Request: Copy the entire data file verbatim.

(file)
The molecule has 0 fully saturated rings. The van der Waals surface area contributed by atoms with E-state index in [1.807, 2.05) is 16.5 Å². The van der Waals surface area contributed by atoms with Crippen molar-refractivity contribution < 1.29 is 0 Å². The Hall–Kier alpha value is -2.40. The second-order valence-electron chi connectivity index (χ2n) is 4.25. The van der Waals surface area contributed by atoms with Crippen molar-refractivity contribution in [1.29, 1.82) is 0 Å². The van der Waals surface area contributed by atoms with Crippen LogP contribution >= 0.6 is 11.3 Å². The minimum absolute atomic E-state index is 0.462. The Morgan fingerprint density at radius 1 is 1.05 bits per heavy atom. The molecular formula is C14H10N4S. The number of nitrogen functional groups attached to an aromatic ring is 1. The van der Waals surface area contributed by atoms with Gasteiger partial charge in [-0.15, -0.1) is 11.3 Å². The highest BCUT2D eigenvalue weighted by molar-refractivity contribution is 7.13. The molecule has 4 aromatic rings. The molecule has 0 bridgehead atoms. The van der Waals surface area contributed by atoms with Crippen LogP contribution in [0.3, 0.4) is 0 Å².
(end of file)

The molecule has 0 fully saturated rings. The van der Waals surface area contributed by atoms with E-state index in [1.807, 2.05) is 16.5 Å². The van der Waals surface area contributed by atoms with Crippen molar-refractivity contribution < 1.29 is 0 Å². The Hall–Kier alpha value is -2.40. The second-order valence-electron chi connectivity index (χ2n) is 4.25. The van der Waals surface area contributed by atoms with Crippen molar-refractivity contribution in [1.29, 1.82) is 0 Å². The van der Waals surface area contributed by atoms with Crippen LogP contribution >= 0.6 is 11.3 Å². The minimum absolute atomic E-state index is 0.462. The Morgan fingerprint density at radius 1 is 1.05 bits per heavy atom. The molecular formula is C14H10N4S. The number of nitrogen functional groups attached to an aromatic ring is 1. The van der Waals surface area contributed by atoms with Gasteiger partial charge in [-0.15, -0.1) is 11.3 Å². The highest BCUT2D eigenvalue weighted by molar-refractivity contribution is 7.13. The molecule has 4 aromatic rings. The molecule has 0 bridgehead atoms. The van der Waals surface area contributed by atoms with Crippen LogP contribution in [0.3, 0.4) is 0 Å².